EXCLUSIVE: Stockton Rush, the 61-year-old adventurer and CEO who died this week along with four other crew members in a catastrophic implosion near the bow of the Titanic, appeared in a series of never-before-seen surreal images captured during testing of the vehicle years ago.
In the series of May 2018 photos taken in Abaco, Bahamas, and obtained by Fox News Digital, Rush can be seen peering through the vessel’s lone porthole, testing out computer equipment inside and posing next to the 21-foot submersible on the deck of a ship before the test run.
They were captured by underwater photographer Becky Kagan Schott, who said Rush had tested the vehicle numerous times in the area and she befriended the adventurer.
The Titan was designed to reach depths of 4,000 meters, according to OceanGate, the company Rush founded in 2009. It was meant for a variety of purposes, including scientific research, media production, and site surveying.
The Titan sub vanished Sunday morning one hour and 45 minutes into a dive toward the wreck of the Titanic. Response teams found wreckage of the sub itself Thursday morning, according to the U.S. Coast Guard, bringing sad closure to days of a harrowing search at sea.
Rush previously had experience in aviation, becoming “the youngest jet transport rated pilot in the world” at age 19 in 1981, according to his bio on the OceanGate website.
He became an F-15 flight test engineer and later worked with sonar and wireless technologies for marine applications.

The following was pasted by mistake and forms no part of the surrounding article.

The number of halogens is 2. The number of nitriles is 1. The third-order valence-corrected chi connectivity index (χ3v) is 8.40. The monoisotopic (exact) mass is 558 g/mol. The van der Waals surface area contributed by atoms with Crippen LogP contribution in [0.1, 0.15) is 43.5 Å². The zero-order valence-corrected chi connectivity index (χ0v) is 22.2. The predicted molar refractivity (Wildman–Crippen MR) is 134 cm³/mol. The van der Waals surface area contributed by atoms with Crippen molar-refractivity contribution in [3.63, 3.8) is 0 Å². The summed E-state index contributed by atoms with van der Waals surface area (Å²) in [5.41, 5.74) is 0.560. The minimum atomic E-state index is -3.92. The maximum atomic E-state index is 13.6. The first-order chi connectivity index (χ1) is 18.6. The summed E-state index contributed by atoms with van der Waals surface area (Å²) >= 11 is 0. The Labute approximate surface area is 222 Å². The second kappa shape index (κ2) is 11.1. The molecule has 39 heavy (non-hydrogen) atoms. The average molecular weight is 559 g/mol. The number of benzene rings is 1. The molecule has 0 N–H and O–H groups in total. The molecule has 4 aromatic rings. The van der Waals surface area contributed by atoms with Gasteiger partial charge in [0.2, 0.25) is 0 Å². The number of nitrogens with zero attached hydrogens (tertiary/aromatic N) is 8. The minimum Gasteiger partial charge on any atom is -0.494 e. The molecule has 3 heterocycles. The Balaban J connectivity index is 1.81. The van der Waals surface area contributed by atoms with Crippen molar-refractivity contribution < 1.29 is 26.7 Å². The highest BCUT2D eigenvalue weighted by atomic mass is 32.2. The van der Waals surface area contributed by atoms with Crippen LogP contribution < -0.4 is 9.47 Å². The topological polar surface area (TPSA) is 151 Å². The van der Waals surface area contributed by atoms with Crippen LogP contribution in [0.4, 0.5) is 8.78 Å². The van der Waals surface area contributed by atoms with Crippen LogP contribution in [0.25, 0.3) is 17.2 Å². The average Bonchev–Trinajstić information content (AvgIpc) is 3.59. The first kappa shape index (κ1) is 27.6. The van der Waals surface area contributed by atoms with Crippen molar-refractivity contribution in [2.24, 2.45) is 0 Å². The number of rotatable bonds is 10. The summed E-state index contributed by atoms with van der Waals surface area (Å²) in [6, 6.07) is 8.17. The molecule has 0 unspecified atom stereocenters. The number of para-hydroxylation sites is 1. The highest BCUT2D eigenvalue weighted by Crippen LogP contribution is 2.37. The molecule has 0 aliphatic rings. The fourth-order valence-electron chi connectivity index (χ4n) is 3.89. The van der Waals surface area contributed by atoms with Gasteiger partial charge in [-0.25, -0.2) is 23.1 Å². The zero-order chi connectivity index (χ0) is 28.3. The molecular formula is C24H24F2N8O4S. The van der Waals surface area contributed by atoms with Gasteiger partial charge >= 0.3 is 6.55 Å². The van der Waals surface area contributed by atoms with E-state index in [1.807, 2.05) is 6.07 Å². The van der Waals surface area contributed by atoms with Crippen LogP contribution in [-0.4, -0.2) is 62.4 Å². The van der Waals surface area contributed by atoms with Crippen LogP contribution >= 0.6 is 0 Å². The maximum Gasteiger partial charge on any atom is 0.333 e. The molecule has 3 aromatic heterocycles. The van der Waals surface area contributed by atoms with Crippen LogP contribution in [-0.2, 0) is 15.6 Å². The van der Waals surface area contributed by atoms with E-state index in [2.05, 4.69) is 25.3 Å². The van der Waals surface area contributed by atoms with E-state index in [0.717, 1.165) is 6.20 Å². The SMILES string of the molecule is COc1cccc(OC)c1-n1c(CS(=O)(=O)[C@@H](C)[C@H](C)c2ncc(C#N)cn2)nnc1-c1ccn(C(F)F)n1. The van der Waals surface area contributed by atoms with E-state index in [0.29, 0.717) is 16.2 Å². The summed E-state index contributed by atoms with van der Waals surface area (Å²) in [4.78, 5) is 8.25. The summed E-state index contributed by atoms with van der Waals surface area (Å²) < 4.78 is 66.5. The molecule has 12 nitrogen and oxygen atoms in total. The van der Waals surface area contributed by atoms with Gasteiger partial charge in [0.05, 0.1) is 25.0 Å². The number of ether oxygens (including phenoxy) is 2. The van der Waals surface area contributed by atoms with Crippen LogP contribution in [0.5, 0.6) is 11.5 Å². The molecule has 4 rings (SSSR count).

“In 1989, Rush personally built a Glasair III experimental aircraft, which he still owns and flies,” according to OceanGate. “He obtained his BSE in Aerospace Engineering from Princeton University in 1984, and his MBA from the U.C. Berkeley Haas School of Business in 1989.”
Then he got into deep-sea diving, completing dozens of trips in a modified Kittredge K-350 two-person submersible before building the Titan, according to OceanGate.
Stockton’s widow Wendy Rush is a direct descendant of Isador and Ida Straus, who were among more than 1,500 people who died when the iconic Titanic struck an iceberg and sank into the Atlantic Ocean on its maiden voyage in 1912.
Search-and-rescue teams from the U.S., Canada, France and the private sector all joined the effort to try and find survivors, but the Coast Guard revealed Thursday that a deep-sea robot had recovered debris on the bottom of the ocean floor, about 1,600 feet from the Titanic’s bow.
“The debris is consistent with the catastrophic loss of the pressure chamber. Upon this determination, we immediately notified the families,” U.S. Coast Guard Rear Admiral John Mauger told reporters. “On behalf of the United States Coast Guard and the entire unified command, I offer my deepest condolences to the families.”
The OceanGate CEO was piloting the vessel. Crew members included British businessman turned adventurer Hamish Harding; father-and-son Shahzada and Suleman Dawood, who are members of one of Pakistan’s wealthiest families; and Paul-Henry Nargeolet, a former French navy officer and leading Titanic expert.
“These men were true explorers who shared a distinct spirit of adventure, and a deep passion for exploring and protecting the world’s oceans,” OceanGate said in a statement. “Our hearts are with these five souls and every member of their families during this tragic time.”
Several remotely operated vehicles, or ROVs, will remain in the area to gather more information, according to Mauger, but he said he could not estimate the prospects of whether the victims’ remains could be recovered.
“This is incredibly unforgiving environment down there on the sea floor, and the debris is consistent with a catastrophic implosion of the vessel, and so we’ll continue to work and search the area down there, but I don’t have an answer,” he said.
Fox News’ Lawrence Richard and Greg Norman contributed to this report.